SA business wants action, not words, on economic recovery
Business groups have spent four months drafting a plan to get the economy back on track, but confidence the sate will implement is is ‘very low’
SA business leaders are growing increasingly concerned that the government doesn’t have the will or capacity to overcome the economic devastation wrought by the coronavirus pandemic.
Business for SA (B4SA) expects the economy to contract as much as 10% this year and has spent the past four months drafting a plan to get it back on track. About 250 experts worked for free on the proposals that could potentially add R1-trillion to GDP, but they have gained limited traction with the authorities so far.
“My confidence in the government implementing this is very low,” Busi Mavuso, CEO of Business Leadership SA, which forms part of B4SA, said in an online briefing with Bloomberg. “I can’t say the government jumped for joy in receiving the plan.”
The R5.1-trillion economy, which was already in recession before the coronavirus struck, went into a tailspin after the lockdown was imposed in late March. A study by a group of 30 academics and researchers estimated that 3-million people lost their jobs between February and April, while 1.5-million others were furloughed.
The government could have done a better job in managing the lockdown and the ensuing fallout, Cas Coovadia, CEO of Business Unity SA (Busa), another B4SA member, said at the same briefing. Still, he said the business groups had supported the need for a lockdown.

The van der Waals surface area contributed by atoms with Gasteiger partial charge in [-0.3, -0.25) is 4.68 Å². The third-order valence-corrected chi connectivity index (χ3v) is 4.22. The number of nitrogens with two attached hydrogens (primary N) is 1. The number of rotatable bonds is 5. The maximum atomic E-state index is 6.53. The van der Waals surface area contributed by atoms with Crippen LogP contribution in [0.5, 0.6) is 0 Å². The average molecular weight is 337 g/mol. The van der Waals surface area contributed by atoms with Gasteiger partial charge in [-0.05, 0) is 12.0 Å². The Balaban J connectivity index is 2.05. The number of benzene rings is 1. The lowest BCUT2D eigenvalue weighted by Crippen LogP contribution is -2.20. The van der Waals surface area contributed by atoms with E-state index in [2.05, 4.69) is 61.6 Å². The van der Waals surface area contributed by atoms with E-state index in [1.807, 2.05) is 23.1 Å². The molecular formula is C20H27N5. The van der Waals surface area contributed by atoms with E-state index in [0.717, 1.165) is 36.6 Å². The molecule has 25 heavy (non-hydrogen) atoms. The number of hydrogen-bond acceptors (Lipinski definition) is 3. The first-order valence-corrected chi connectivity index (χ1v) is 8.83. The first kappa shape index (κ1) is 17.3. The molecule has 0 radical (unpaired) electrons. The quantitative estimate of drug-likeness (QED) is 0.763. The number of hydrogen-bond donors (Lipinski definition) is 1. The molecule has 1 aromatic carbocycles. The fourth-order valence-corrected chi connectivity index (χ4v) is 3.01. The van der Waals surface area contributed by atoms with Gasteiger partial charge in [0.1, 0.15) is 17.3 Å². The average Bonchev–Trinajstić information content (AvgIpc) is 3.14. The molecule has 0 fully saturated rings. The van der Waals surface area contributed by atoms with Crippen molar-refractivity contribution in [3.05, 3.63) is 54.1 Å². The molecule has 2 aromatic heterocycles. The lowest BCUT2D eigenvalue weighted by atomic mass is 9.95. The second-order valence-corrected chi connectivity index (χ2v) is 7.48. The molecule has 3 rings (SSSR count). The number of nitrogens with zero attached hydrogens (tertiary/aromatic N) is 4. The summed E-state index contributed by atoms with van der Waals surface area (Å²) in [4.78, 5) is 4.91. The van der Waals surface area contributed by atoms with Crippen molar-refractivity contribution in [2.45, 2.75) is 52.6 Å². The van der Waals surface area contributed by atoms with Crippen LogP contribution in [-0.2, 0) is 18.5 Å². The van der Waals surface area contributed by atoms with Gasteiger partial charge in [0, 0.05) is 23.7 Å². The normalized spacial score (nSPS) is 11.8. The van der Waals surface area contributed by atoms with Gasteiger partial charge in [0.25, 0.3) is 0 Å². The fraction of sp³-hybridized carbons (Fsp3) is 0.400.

If all the work business has done on how to orchestrate a revival “goes to waste because of inaction, history will judge us”, he said. “The ball really does lie in the government’s court. Leadership has got to come from the government.”
President Cyril Ramaphosa has announced a R500bn package to shore up the economy and support individuals and business that have lost their income, with part of the money to come from redirecting existing budgets. He also aims to galvanise R2.3-trillion in new infrastructure investment over the next decade that could create more than 1.8-million jobs.
The B4SA plan calls on the government to fulfil long-standing pledges to make it easier to do business, clamp down on graft, and overhaul badly managed state-owned enterprises. The group opposes tinkering with the Reserve Bank’s mandate or threats to its independence and dictating pension funds on how to invest.
“It is not as though we don’t know what decisions need to be taken and what then needs to be implemented,” said Martin Kingston, who heads B4SA’s steering committee and is deputy president of Busa. “Where there is scepticism or concern among the leadership of business is that leopards don’t change their spots. The hallmark of inaction and indecision is going to carry on.”
Kganki Matabane, CEO of the Black Business Council, voiced similar concerns. “We are always announcing plans,” he said. “There is no action that follows the words. We need to find a way to put more pressure on government to start implementing and stop talking.”
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